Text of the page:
Aggregate outlook declines beyond 2017

By |  July 7, 2017

Construction markets remain healthy along with a growing economy. Near term, the prospect of 3-plus percent GDP growth looks good; longer term they look worse. The enthusiasm for major tax cuts (reforms) seems to be evaporating in the U.S. Senate and that will make strong economic growth less likely for 2018 to 2020.

But aggregate still has positive upside potential owing to the improvements in housing starts and higher public support for infrastructure spending. This is especially true at the state and local level.

Our outlook beyond 2017 shows a modest decline as housing and nonresidential fall in 2018 and 2019. The small decline is based on higher interest rates, higher home prices, lack of down payment funds, the retail freeze and less square feet of commercial required per worker.

Combined they run counter to the high level of current construction contracts. Nonbuilding will continue to improve due to steady support at the federal level and increasing support at the local level. The positive impact of a southern border wall is declining as its scope is reduced and the positive impact of a trillion-dollar infrastructure program is stretched out and reduced.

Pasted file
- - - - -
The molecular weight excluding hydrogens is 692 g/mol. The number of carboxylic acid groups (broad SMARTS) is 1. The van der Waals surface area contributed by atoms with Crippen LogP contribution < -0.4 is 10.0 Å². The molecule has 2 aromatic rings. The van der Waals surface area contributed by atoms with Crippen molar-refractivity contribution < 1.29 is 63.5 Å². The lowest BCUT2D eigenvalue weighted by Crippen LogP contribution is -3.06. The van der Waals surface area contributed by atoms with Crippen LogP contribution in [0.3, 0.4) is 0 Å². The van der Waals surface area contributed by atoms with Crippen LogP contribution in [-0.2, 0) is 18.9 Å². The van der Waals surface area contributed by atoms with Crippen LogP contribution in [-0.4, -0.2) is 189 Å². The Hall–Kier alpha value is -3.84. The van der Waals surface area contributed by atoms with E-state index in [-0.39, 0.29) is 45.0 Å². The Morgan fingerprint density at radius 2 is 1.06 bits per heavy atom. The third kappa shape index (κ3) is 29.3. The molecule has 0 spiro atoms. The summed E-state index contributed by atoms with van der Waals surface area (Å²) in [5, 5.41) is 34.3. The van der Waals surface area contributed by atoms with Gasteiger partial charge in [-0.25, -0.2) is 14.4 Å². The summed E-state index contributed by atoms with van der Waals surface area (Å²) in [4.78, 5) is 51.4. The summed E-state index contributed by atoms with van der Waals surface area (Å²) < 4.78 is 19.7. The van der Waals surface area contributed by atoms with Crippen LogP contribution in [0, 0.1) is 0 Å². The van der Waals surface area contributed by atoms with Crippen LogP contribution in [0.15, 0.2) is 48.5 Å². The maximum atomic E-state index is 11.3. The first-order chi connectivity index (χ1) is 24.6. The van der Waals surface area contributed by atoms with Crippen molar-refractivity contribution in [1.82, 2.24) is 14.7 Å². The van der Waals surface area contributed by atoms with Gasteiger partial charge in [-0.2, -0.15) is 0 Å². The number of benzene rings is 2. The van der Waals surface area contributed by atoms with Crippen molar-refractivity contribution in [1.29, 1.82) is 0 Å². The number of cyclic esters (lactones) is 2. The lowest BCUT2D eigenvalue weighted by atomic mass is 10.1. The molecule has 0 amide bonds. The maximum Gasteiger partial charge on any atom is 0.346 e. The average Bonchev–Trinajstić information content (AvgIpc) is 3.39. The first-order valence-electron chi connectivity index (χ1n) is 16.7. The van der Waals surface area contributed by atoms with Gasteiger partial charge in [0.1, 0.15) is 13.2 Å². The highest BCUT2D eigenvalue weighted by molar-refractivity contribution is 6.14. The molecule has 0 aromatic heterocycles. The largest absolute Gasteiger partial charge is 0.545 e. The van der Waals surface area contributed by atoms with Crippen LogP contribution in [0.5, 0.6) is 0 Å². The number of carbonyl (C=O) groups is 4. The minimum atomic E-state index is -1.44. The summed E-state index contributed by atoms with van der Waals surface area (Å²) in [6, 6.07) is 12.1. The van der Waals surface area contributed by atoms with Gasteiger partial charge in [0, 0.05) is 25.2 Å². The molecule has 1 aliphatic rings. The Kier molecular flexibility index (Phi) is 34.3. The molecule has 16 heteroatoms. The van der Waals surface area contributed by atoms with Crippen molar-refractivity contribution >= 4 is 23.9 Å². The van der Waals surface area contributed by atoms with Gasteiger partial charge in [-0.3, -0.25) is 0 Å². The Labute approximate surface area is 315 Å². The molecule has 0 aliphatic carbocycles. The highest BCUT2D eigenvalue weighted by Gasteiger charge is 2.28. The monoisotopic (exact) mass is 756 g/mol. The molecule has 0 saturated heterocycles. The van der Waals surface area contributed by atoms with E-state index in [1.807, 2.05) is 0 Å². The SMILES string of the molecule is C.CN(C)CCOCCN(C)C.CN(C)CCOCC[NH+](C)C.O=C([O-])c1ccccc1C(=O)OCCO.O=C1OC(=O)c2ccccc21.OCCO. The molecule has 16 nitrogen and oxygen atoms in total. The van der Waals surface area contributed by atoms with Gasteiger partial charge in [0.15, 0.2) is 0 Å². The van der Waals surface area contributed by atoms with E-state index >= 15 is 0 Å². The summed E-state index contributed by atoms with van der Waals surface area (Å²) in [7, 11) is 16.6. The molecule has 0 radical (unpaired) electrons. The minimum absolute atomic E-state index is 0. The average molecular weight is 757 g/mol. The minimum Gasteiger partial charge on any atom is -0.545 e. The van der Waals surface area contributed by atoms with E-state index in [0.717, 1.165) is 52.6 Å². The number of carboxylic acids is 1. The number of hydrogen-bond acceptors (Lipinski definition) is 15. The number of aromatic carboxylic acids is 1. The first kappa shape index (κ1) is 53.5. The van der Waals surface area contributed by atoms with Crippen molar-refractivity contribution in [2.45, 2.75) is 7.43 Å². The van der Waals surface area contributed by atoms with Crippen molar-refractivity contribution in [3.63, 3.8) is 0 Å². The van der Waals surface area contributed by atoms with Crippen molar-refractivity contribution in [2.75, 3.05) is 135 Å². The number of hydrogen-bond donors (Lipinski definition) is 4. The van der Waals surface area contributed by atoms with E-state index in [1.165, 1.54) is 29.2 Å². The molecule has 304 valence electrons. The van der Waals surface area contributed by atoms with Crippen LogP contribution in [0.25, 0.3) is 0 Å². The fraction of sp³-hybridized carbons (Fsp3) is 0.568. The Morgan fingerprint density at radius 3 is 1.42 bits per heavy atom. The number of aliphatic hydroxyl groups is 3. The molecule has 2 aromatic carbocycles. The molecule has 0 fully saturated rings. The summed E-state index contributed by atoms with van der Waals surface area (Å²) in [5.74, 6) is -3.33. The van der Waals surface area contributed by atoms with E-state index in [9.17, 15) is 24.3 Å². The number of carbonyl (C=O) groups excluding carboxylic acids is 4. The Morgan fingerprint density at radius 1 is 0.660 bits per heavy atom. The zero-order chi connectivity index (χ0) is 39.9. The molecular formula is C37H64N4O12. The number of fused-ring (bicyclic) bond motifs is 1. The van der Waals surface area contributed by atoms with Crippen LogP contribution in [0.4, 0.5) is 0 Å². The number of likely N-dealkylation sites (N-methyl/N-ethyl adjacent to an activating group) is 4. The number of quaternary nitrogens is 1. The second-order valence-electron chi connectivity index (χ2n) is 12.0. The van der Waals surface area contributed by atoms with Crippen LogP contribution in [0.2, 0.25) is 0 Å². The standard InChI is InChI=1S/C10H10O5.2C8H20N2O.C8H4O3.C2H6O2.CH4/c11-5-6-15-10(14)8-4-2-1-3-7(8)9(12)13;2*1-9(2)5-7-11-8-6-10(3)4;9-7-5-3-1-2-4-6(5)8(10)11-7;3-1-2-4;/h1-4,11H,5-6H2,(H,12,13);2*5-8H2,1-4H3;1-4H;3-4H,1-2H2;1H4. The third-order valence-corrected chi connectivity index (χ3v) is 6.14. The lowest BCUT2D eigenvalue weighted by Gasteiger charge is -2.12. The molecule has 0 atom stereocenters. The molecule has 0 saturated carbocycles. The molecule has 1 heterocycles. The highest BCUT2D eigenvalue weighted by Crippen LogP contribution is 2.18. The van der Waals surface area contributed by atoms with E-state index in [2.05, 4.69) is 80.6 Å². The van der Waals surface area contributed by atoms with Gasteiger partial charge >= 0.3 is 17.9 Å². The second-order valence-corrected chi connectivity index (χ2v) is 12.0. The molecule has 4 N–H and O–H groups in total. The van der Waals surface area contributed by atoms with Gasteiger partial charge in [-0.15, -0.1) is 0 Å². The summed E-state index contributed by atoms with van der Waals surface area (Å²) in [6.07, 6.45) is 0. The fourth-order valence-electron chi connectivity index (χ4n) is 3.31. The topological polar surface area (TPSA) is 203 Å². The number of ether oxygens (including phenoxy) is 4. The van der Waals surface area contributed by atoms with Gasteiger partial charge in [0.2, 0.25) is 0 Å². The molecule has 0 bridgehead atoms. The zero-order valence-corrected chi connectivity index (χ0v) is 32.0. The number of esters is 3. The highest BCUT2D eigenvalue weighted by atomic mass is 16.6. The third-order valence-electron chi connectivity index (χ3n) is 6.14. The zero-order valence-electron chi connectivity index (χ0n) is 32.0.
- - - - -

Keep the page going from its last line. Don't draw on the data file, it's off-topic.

Regionally, the South and West are returning as the major drivers of growth. The rest of the country is hot or cold on a county-by-county basis. Over the next two years there are no large areas that will do poorly. Even the energy areas are recovering and will do somewhat better as long as oil stays above $40 per barrel.

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